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Week 5 - Objects - Now I have a proper deck of cards!

8th February 2012


Blimey.  Week 5 and onto objects.  There was loads of new concepts here, so kudos to teach for getting it all across in an understandable way.  I think there was some kind of beta testing involved before the exercises went out, so this probably went a long way to help polish it up - thanks to all that did it!

Won't go into detail about the exercises, other than a note to self to read the question properly.  Sat at one point getting the right result (or so I thought) and the dreaded 'oops - try again' message only to realise after about half an hour of trying to do in different ways that I had not capitalised the first character of what was being output to console.  Grrrr.

But objects and methods open up a MASSIVE new horizon.  I'm going to need to try and find time to practice as have a feeling that a sound grasp of these concepts is going to be vital in going forwards.  I'm definitely not there yet - had to revisit the courses in order to create the below - a proper deck of cards!  

//Create constructor

function Card (value, suit, name) {

    this.value = value;

    this.suit = suit; = name;


//Get card value for purpose of BlackJack

var getCardValue = function(cardNumber) {

    switch(cardNumber) {

        case 0: return 10;

        case 11: return 10;

        case 12: return 10;

        default: return cardNumber;



//Get card suit

var getCardSuit = function(cardQuadrant) {

    switch (cardQuadrant) {

        case 1: return "Heart";

        case 2: return "Club";

        case 3: return "Diamond";

        case 4: return "Spade";

        default: return "Error - cardQuadrant not 1-4!";



//Get name of card (UK standard!)

var getCardName = function(cardNumber) {

    switch (cardNumber) {

        case 0: return "Jack";

        case 1: return "Ace";

        case 11: return "Queen";

        case 12: return "King";

        default: return cardNumber;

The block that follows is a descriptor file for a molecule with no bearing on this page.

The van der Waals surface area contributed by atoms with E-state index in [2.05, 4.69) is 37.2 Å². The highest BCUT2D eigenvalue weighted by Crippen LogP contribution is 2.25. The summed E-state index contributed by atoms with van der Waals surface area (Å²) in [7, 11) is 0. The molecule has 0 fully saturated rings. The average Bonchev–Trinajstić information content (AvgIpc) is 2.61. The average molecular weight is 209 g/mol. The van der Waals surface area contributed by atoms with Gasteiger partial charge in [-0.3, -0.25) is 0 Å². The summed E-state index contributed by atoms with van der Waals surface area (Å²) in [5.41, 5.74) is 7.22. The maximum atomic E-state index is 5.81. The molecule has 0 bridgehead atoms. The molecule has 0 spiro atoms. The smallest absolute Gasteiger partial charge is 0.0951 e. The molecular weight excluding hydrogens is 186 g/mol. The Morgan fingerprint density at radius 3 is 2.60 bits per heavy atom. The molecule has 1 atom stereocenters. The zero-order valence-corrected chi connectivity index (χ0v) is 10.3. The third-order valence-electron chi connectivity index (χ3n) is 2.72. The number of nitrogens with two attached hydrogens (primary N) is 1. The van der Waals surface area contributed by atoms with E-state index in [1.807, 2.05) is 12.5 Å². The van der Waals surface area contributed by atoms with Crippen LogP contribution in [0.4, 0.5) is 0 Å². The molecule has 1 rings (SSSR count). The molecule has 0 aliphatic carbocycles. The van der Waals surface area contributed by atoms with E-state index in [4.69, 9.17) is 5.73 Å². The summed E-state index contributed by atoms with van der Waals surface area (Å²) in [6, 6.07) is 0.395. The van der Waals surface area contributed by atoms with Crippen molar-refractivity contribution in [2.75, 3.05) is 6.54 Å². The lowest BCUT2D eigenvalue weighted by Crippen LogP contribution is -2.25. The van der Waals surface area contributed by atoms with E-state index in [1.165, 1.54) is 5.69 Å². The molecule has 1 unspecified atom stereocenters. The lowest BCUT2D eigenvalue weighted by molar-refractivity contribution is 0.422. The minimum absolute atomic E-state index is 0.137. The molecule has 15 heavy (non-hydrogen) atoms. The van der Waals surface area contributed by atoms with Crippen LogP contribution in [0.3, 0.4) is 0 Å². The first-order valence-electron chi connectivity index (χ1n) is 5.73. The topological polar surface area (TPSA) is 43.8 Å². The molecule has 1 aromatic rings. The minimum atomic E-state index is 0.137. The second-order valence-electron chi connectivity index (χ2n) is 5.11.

//Get which 'quadrant' the card is in

var getCardQuad = function(cardPosition) {

    return Math.floor((cardPosition/13)+1);


//Get position of card within that quadrant

var getCardNum = function(cardPosition) {

    return cardPosition % 13;


//Create new 'deck' array in global scope

var deck = new Array();

//cycle through numbers 0 to 51 and populate array with Card objects

for (i=0; i<52; i++) {

    var cardNum = getCardNum(i);

    var cardQuad = getCardQuad(i);

    deck[i] = new Card(getCardValue(cardNum), getCardSuit(cardQuad),



//Cycle through card objects in array and check that they are correctly populated

for (i=0; i<52; i++) {

    console.log(deck[i].name + " of " + deck[i].suit +"s has a value of " + deck[i].value);


Code can also be seen here):

There's loads of potential practice here:

- Shuffling - loads of different types to model to practice array manipulation (
- Dealing into hand arrays
- Method on card object to change value of Ace
- Pots, hitting, sticking, twisting, splitting, winning hands, moving money from player to player - actually, loads of stuff!

If anyone wants to have a punt at some interesting shuffle functions, or the method on the card object to change Ace value (with user prompts and input validation), or anything else, please post and I'll put up on the site.  Only rules are:

- Clarity over efficient code - I want to be able to understand it!  Commented code also good
- Use only functions/concepts taught by codecademy so far (see previous post)

Also - comments on my code are areas for improvement greatly welcomed!

Week 4 - Blackjack

2nd February 2012


Good codecademy week.  Lots of content, and a bit more learning about the nature of an....... actually what is a collection of beginner programmers called?   I'll go for...... excitement of programmers.

Lessons aside, which were all useful, I'll concentrate on the project - Blackjack.

The project lesson was good.  Nicely paced project course with a little bit of emphasis on how to structure working on a project - start simple, test it works, add complexity, test it works, etc.

Good project I thought.  However, not a view shared by all.  

'why are we rolling a 52 sided dice? - this is not modelling the reality of the game' was the gist of one comment.

Well, yes.  There is nothing to stop the same card being dealt more than once.  But that's what the lesson (or spec) required, so that's why we're 'rolling a 52 sided dice'.   I have no doubt that in a future iteration of the lesson, this logical hole will be addressed.

'Hey everybody, check out my code - it uses the 'splice' function to remove the dealt card from the array of cards that I've set up' was the essense of another

'Your code shuffles the cards each time you deal.  This is wrong - it should shuffle first and then deal.  It's more efficient that way'

And so on.

Here is where I have a problem with the excitement of programmers.  Beginner programmers are now trying to teach other beginner programmers best practice, and are introducing functions that 'just do the job' with little explanation and very possibly little knowledge.   I have no doubt that this will escalate as people try to outdo each other.  "I've used a jquery plugin as an interface to the dealing function" I'm sure is not far away.